When you first look at this list you may say: “We’re already following those principles without doing DevOps”. That might be true but DevOps adds emphasis to the fact that the development team needs to be responsible for defining, understanding and implementing these components. In other words, DevOps encourages developers to dive into aspects of software delivery that Ops would traditionally own. It’s worth mentioning that from a project management point of view, DevOps tasks and stories should be treated the same way we treat those that solve direct business problems like generating a report, or providing a log-in page. That is, DevOps work needs to be well-defined, prioritized, planned, executed and tested just like other user stories or features because the same team of developers will be working on them. Unfortunately, I won’t be able to go into details about this aspect of DevOps management in this post. In the following sections, I will explain a bit what each component is all about.

1. AUTOMATED DELIVERY PIPELINE

First, let’s talk about the “pipeline” part of this terminology. We want to create a process that defines what needs to happen in what order from the moment new code is published to source control to the last step of making that code available to customers in production. That is, the pipeline is an ordered list of well-defined and stable steps that start with pushing new code and ends with that code being in production. The second aspect of an Automated Delivery Pipeline is automation. Once our steps or recipe for delivery is defined, we need to script and automate it.

2. CONFIGURATION MANAGEMENT

When we deploy the same artifact like a web application WAR file to different environments, how do we ensure that the application in Development environment is only using the Development database and that in Production it’s only using the Production database? Or more generally, how do we ensure that the application is only talking to resources specific to the environment in which it’s running? Configuration management is the answer to this problem. There are two approaches to determining what resources an application should use; we can either determine those resources at run time or at deploy time. Both approaches rely on externalizing those concerns from source code into a configuration file. Hence, it’s called configuration management.

3. REGULAR INTEGRATION

Integration in this context is simply to deploy our application to an environment where it will interact with other applications and components in the ecosystem. Agile software development puts strong emphasis on having a feedback cycle in order to validate the solution we’re implementing is indeed solving customer problems and to also detect issues early on. Having a regular schedule of integrating our application is essential in creating a feedback cycle. When our integration cycle is tighter, so would our feedback cycle.

4. AUTOMATED MONITORING & HEALTH CHECKS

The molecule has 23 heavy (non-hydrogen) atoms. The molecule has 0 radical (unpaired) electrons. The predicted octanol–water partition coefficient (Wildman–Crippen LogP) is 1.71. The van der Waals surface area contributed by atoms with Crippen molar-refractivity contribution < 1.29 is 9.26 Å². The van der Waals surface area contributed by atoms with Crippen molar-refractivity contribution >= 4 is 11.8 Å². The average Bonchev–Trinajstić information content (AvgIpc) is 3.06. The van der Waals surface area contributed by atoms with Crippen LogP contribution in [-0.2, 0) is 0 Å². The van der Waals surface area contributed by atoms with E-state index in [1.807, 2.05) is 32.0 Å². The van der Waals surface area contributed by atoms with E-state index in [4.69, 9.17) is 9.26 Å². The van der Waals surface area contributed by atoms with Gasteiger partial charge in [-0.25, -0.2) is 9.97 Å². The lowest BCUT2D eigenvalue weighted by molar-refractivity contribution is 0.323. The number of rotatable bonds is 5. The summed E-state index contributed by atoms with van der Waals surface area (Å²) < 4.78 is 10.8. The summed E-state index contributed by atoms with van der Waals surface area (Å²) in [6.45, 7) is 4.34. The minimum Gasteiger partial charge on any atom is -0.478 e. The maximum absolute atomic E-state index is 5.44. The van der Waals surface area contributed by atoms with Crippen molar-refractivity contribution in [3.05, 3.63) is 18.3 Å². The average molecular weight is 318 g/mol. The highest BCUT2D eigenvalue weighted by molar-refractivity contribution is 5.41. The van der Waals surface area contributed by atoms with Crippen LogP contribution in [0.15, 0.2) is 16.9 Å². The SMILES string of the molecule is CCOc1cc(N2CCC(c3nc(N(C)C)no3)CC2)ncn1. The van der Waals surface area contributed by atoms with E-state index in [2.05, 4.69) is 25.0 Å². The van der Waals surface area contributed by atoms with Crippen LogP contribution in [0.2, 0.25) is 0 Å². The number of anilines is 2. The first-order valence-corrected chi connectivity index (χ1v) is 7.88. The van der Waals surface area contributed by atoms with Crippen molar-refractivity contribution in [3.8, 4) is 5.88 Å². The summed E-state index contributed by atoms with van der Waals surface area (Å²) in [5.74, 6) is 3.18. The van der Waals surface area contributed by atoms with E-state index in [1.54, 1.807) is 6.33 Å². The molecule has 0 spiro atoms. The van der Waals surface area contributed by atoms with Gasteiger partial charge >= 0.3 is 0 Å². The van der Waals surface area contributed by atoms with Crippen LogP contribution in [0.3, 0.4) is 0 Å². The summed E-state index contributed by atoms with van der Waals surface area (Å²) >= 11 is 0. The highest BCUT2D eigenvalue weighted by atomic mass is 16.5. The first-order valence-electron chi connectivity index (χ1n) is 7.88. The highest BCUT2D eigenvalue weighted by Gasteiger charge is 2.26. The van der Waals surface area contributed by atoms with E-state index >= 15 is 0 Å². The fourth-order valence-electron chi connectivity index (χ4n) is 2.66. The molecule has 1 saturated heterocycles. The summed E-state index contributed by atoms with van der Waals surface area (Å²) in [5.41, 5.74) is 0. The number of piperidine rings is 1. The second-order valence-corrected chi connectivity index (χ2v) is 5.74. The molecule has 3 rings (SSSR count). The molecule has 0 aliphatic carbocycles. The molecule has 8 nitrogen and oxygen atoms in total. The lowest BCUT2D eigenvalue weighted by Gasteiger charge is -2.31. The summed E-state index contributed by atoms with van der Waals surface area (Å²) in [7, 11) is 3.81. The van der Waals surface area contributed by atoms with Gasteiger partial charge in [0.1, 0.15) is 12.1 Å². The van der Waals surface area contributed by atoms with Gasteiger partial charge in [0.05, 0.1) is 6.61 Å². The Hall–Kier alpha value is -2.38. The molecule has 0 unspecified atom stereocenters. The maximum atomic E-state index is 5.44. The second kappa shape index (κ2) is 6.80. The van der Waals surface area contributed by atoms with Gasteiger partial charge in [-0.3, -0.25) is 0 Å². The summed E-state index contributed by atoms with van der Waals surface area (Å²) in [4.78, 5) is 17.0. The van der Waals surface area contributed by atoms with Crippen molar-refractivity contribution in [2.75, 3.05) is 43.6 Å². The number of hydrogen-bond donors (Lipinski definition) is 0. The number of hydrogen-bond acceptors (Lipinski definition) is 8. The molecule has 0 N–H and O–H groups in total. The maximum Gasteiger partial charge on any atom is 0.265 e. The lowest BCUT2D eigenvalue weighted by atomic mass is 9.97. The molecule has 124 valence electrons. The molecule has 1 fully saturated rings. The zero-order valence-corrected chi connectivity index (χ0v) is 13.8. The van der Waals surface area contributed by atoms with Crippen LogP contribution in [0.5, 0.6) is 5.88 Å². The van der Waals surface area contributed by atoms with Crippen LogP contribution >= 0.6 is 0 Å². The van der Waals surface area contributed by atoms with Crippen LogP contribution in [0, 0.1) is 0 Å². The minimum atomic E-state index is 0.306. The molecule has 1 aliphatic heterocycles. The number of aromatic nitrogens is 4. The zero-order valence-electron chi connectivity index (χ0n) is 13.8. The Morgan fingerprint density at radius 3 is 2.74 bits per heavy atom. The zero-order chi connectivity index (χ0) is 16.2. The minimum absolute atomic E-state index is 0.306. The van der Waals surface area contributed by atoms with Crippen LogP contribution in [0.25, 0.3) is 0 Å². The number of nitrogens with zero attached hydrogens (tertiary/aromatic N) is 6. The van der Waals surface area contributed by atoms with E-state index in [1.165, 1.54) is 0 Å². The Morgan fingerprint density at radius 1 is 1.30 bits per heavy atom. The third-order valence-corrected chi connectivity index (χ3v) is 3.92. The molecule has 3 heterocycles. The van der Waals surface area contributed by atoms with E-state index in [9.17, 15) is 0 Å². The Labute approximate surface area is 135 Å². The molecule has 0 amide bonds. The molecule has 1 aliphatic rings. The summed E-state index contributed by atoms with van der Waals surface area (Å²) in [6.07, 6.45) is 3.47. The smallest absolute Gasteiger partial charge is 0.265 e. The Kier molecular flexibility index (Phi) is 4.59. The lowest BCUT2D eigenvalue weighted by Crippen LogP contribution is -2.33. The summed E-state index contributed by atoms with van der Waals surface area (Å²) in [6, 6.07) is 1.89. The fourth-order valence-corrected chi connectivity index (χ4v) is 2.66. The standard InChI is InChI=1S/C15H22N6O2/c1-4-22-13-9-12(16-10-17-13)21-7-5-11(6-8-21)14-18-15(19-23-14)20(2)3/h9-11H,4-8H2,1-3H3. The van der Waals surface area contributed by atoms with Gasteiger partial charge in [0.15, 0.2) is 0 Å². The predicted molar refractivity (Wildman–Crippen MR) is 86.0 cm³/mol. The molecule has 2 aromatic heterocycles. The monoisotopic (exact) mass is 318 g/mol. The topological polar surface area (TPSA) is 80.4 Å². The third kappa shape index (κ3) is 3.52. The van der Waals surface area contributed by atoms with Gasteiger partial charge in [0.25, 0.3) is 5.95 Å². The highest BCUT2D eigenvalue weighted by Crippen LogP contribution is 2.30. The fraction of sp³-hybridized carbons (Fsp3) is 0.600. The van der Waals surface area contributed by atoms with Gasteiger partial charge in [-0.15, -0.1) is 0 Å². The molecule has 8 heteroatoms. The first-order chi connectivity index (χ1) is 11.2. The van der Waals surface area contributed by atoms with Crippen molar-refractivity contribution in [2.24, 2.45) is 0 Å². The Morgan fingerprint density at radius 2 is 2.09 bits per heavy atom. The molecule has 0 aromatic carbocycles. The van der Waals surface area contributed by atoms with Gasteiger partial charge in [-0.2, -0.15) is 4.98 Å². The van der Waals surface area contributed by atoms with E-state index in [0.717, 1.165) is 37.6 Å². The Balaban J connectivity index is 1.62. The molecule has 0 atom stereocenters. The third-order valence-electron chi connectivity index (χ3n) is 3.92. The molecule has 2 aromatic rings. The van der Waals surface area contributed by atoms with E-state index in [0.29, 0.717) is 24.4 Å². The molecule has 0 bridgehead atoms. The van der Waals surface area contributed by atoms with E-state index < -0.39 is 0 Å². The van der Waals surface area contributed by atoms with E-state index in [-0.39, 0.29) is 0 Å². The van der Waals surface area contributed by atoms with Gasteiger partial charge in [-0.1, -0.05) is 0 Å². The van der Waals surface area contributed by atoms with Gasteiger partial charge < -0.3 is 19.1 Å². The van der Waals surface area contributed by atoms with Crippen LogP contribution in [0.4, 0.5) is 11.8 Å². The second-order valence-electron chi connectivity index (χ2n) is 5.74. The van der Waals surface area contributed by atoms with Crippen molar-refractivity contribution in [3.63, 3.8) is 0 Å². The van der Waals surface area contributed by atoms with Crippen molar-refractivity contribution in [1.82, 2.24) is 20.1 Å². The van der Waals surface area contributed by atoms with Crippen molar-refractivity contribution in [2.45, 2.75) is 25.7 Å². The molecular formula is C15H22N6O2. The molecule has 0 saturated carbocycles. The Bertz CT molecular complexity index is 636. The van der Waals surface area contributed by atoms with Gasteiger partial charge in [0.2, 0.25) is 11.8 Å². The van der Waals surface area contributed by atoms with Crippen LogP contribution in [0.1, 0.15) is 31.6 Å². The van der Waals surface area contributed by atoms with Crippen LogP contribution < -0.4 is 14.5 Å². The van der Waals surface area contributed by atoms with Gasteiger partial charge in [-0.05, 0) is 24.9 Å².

Since DevOps involves operational duties, we want to know about problems before they are reported or noticed by users so we can solve them before they impact our users. We need to develop the ability to periodically and automatically check the health of our application and react appropriately when it’s in a bad state in a timely manner.

5. THE FIREFIGHTER ROLE

When the development team takes on the “ops” duties as part of implementing DevOps, it means that the team will have to deal with issues not only related to the business functionality they implemented but also with infrastructure issues, monitoring alerts going off, impaired servers and services, etc. These issues are interruptions to the team’s development activities which can result in reduced velocity and loss of concentration. An approach that I like to employ is to define a Firefighter role and rotate it among the team. All issues that crop up are directed to the Firefighter and she is tasked with resolving the issues.

Dealing with issues that crop up are opportunities to get first-hand experience at how the application actually works in real life and those insights will certainly help the application to evolve and mature.

6. INFRASTRUCTURE AS CODE

This could be the most recognizable part of DevOps but I intentionally list it at the end to emphasize that it’s not the only aspect. Over the years, many good practices came out of developing software for business problems that are widely adopted but many of those practices are not employed to infrastructure as commonly. Treating infrastructure as code does not only mean to write code for infrastructure but it also mean to apply the aforementioned best practices to infrastructure code.

CONCLUSION

All of the previous DevOps components discussed in this post are not to be treated in a “all or nothing” manner. Instead, it’s better to take them one by one. We can pick one to understand, design and implement. Once we are satisfied with its benefits, we can move on to the next one.

This list of components is not intended to be a definitive list but they are what I personally experienced to be most influential. If you have other components or principles you believe should be included, please let me know in the comments section. I’m very interested in hearing from fellow “Dev Operators” about their experience. As a follow-up to this post, I will be publishing a second blog post that will shed more light into the aforementioned components.

By Akrem Saed

 
Leave a comment

Posted by on October 25, 2017 in Technical

 

Tags: , , , ,

 
%d bloggers like this: